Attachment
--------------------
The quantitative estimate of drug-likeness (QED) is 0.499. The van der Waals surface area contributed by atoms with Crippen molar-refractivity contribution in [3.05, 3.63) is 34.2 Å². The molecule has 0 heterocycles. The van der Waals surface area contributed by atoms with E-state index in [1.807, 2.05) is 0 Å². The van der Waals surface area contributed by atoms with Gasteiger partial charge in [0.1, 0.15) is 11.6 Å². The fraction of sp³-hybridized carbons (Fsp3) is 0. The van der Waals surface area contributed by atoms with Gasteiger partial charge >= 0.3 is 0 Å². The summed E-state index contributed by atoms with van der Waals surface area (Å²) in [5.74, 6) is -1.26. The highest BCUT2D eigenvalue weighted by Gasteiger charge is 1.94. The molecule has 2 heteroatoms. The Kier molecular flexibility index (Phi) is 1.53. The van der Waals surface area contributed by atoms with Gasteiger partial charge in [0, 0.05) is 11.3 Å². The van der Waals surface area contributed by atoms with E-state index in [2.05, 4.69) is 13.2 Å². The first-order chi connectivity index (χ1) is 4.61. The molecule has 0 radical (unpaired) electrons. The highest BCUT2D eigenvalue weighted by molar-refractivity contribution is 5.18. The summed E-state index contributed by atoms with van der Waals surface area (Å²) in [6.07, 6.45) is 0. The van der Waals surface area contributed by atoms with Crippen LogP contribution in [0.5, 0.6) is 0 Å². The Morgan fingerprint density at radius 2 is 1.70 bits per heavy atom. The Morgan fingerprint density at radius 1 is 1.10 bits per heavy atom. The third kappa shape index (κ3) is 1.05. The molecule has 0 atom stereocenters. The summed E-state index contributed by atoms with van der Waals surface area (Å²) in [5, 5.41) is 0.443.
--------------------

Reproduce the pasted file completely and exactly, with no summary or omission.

The quantitative estimate of drug-likeness (QED) is 0.499. The van der Waals surface area contributed by atoms with Crippen molar-refractivity contribution in [3.05, 3.63) is 34.2 Å². The molecule has 0 heterocycles. The van der Waals surface area contributed by atoms with E-state index in [1.807, 2.05) is 0 Å². The van der Waals surface area contributed by atoms with Gasteiger partial charge in [0.1, 0.15) is 11.6 Å². The fraction of sp³-hybridized carbons (Fsp3) is 0. The van der Waals surface area contributed by atoms with Gasteiger partial charge >= 0.3 is 0 Å². The summed E-state index contributed by atoms with van der Waals surface area (Å²) in [5.74, 6) is -1.26. The highest BCUT2D eigenvalue weighted by Gasteiger charge is 1.94. The molecule has 2 heteroatoms. The Kier molecular flexibility index (Phi) is 1.53. The van der Waals surface area contributed by atoms with Gasteiger partial charge in [0, 0.05) is 11.3 Å². The van der Waals surface area contributed by atoms with E-state index in [2.05, 4.69) is 13.2 Å². The first-order chi connectivity index (χ1) is 4.61. The molecule has 0 radical (unpaired) electrons. The highest BCUT2D eigenvalue weighted by molar-refractivity contribution is 5.18. The summed E-state index contributed by atoms with van der Waals surface area (Å²) in [6.07, 6.45) is 0. The van der Waals surface area contributed by atoms with Crippen LogP contribution in [0.5, 0.6) is 0 Å². The Morgan fingerprint density at radius 2 is 1.70 bits per heavy atom. The Morgan fingerprint density at radius 1 is 1.10 bits per heavy atom. The third kappa shape index (κ3) is 1.05. The molecule has 0 atom stereocenters. The summed E-state index contributed by atoms with van der Waals surface area (Å²) in [5, 5.41) is 0.443.